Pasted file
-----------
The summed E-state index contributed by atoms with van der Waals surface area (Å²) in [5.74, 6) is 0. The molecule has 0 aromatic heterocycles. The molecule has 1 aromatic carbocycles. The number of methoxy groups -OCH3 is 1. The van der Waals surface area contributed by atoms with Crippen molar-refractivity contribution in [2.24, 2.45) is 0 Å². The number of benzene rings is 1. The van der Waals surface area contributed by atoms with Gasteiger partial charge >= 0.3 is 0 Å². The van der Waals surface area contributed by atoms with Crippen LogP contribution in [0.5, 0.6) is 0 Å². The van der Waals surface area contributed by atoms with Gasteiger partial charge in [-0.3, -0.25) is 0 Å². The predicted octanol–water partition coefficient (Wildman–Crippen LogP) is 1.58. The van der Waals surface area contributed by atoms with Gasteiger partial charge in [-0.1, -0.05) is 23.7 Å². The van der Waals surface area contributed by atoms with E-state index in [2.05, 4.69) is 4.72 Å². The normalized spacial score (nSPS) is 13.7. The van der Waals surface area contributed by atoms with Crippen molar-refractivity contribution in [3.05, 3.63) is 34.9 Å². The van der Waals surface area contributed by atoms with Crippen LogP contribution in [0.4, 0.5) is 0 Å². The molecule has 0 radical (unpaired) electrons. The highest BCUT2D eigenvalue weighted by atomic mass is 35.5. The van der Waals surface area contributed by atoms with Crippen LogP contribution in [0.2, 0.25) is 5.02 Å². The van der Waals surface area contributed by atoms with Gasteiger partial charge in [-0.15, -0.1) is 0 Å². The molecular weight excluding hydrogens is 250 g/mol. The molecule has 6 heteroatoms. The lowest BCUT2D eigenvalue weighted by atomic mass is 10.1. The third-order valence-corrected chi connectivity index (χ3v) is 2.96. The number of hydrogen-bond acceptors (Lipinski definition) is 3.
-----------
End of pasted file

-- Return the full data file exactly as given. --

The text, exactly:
The summed E-state index contributed by atoms with van der Waals surface area (Å²) in [5.74, 6) is 0. The molecule has 0 aromatic heterocycles. The molecule has 1 aromatic carbocycles. The number of methoxy groups -OCH3 is 1. The van der Waals surface area contributed by atoms with Crippen molar-refractivity contribution in [2.24, 2.45) is 0 Å². The number of benzene rings is 1. The van der Waals surface area contributed by atoms with Gasteiger partial charge >= 0.3 is 0 Å². The van der Waals surface area contributed by atoms with Crippen LogP contribution in [0.5, 0.6) is 0 Å². The van der Waals surface area contributed by atoms with Gasteiger partial charge in [-0.3, -0.25) is 0 Å². The predicted octanol–water partition coefficient (Wildman–Crippen LogP) is 1.58. The van der Waals surface area contributed by atoms with Gasteiger partial charge in [-0.1, -0.05) is 23.7 Å². The van der Waals surface area contributed by atoms with E-state index in [2.05, 4.69) is 4.72 Å². The normalized spacial score (nSPS) is 13.7. The van der Waals surface area contributed by atoms with Crippen molar-refractivity contribution in [3.05, 3.63) is 34.9 Å². The van der Waals surface area contributed by atoms with Crippen LogP contribution in [0.4, 0.5) is 0 Å². The molecule has 0 radical (unpaired) electrons. The highest BCUT2D eigenvalue weighted by atomic mass is 35.5. The van der Waals surface area contributed by atoms with Crippen LogP contribution in [0.2, 0.25) is 5.02 Å². The van der Waals surface area contributed by atoms with Gasteiger partial charge in [-0.15, -0.1) is 0 Å². The molecular weight excluding hydrogens is 250 g/mol. The molecule has 6 heteroatoms. The lowest BCUT2D eigenvalue weighted by atomic mass is 10.1. The third-order valence-corrected chi connectivity index (χ3v) is 2.96. The number of hydrogen-bond acceptors (Lipinski definition) is 3.